1. Of the presence of guilt upon the conscience (Psalms 32:3-4; Psalms 38:1-8).

2. Of a continued feeling of sin, in its strength in the nature (Romans 7:23-24).

3. Of God’s dealings with the soul, in order to recover it from backsliding (Psalms 51:0; Jeremiah 31:18-19).

4. Of seeing sin prevailing in the Church, and among the people of God (Jeremiah 23:9).

5. Of a season of desertion (Psalms 77:1-9).

6. Of the reproaches, and calumnies, and persecutions of the wicked (Psalms 69:20). If broken-hearted, is it through the sorrow of this life, or sin?

II. The Physician.

1. The sympathy which leads to the healing of the broken-hearted is with God. There are other comforters.
2. He who has come to heal is peculiarly qualified, by His nature and by His experience, for sympathising with the afflicted—the Spirit, the “Comforter.”
3. The balm which the Physician applies differs according to the different causes of brokenness of heart.

(1.) If unpardoned guilt—the blood and righteousness of Christ (Hebrews 9:14).

(2.) If unsubdued sin—grace, and strength, and purity, secured in the covenant (Ezekiel 36:25).

(3.) If backsliding—the tokens of reconciliation (Luke 15:22-24). (4,) If desertion and darkness—support of faith (Isaiah 1:10), restoration of God’s presence.

(5.) If prevailing iniquity—the Sovereignty of God. He can vindicate His glory. He will yet do so.

I. The condition of men by nature—they are captives.

1. Men are not now in their original and native country. The captive, though born in bondage, yet looks away to his fatherland. That man is not in his native and original condition is evident.
(1.) This is an historical fact—recorded.
(2.) The evidence of this is to be found in the very nature of man himself—for, He must have a god, and worship. He bears a conscience, recoguising another law than that which he is under. He is still in a state of progression.
2. The expression “captives” has a reference to the manner in which men became foreigners. There are but two ways in which any can pass into bondage—through war and stratagem, or through being sold.
3. The expression of the text leads us to look to the state and character of man for the features of captivity.
(1.) Like the captive and slave, man has lost his freedom. He is in bondage to sin—to the flesh—to the world.
(2.) Like the captive and slave, man has lost his dignity. Of position—as a king’s son. Of character—as Godlike, Of employment—as a worshipper of, and a fellow-worker with, God.
(3.) Like the captive and slave, he has lost his courage—denying God, he dreads man.
(4.) Like the captive and slave, there are given to him hard and unrewarded tasks. He is made to fight against God—to destroy himself—to violate conscience.
(5.) Like the captive and slave, he is miserable.

II. The object and office of Christ.

1. Before accomplishing the actual deliverance of man from his captivity, Christ procures the reversal of his sentence of banishment (Genesis 3:24).

2. Before, &c., Christ had to ransom man as a lawful captive, passive. “Ransomed”—“redeemed”—“bought,” &c.

3. In order that men may be delivered, Christ overthrows the power which has led them captive, and keeps them enslaved (Matthew 12:29; Colossians 2:15; Psalms 68:18).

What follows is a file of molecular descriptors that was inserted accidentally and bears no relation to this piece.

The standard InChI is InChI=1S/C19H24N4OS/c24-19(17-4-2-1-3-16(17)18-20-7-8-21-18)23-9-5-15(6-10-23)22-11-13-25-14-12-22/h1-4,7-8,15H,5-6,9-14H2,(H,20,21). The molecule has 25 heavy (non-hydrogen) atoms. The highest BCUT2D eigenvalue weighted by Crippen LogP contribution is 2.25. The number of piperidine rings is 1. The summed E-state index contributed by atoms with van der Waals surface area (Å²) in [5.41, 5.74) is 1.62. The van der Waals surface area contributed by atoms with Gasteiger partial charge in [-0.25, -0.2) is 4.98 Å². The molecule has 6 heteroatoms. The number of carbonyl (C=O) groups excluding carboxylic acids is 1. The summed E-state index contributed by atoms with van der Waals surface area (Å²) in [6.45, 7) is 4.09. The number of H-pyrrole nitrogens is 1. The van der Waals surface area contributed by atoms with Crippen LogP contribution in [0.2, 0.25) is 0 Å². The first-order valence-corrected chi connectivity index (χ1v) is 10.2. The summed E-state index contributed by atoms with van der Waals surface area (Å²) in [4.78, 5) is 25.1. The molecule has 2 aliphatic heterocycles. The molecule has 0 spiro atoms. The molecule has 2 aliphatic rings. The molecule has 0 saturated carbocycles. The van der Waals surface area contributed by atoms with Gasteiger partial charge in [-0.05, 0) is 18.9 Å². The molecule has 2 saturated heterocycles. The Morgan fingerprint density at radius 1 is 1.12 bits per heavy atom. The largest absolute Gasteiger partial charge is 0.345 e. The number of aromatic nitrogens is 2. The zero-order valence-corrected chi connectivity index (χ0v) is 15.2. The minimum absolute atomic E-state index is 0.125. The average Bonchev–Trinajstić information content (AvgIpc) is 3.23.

4. Having crushed the oppressor, Christ leads forth His people from their captivity (Isaiah 35:10; Isaiah 49:25).

5. This He does through preaching (2 Corinthians 10:4-5).

6. That believers are the Lord’s freemen, is manifest in their character and conduct.

I. The time—“the acceptable year of the Lord.”

1. Reference is here made to the sabbatical year of the Jews, and especially to the Jubilee (Leviticus 25:8-17) [1758]

2. While this law served important political and religious purposes among the Jews, it was typical of the Christian dispensation (Luke 4:21).

3. As the Jubilee was ushered in by trumpets, so was the Christian dispensation by preaching. Christ is said to have died at the commencement of the last Jubilee observed.

4. We have thus a perpetual Jubilee, and a perpetual sounding of trumpets (Romans 10:15).

[1758] The allusion in these words is to the Jewish year of Jubilee. The evangelical sense of the term, as it is to be here understood, is confirmed by the fact that when the Saviour preached in the synagogue this was His text, and He announced the fulfilment of the prophecy from the advent of the dispensation of the Gospel.
The Jewish year of Jubilee was a political institution intended for wise purposes. It was to prevent the oppression of the poor, to guard against the miserly accumulations of the rich, and to preserve the ancient patrimony of families, notwithstanding personal reverses, as a sort of inalienable entail. As in the year of Jubilee all slaves that had sold themselves, in the liquidation of their debts into bondage were liberated, and all property that had been temporarily alienated reverted to its original owner, there was a sort of equality retained amid the tribes, the balance of society was preserved, and an effectual check was put upon the system of confiscation and bondage, which might otherwise have become an unmitigated feudalism.… With the Jubilee, however, as a political institution, we have not now to deal: our object is to show that like almost everything else in Jewish polity or ritual, it set forth in shadow the deliverances of the new and better covenant. The analogies are plenteous and significant.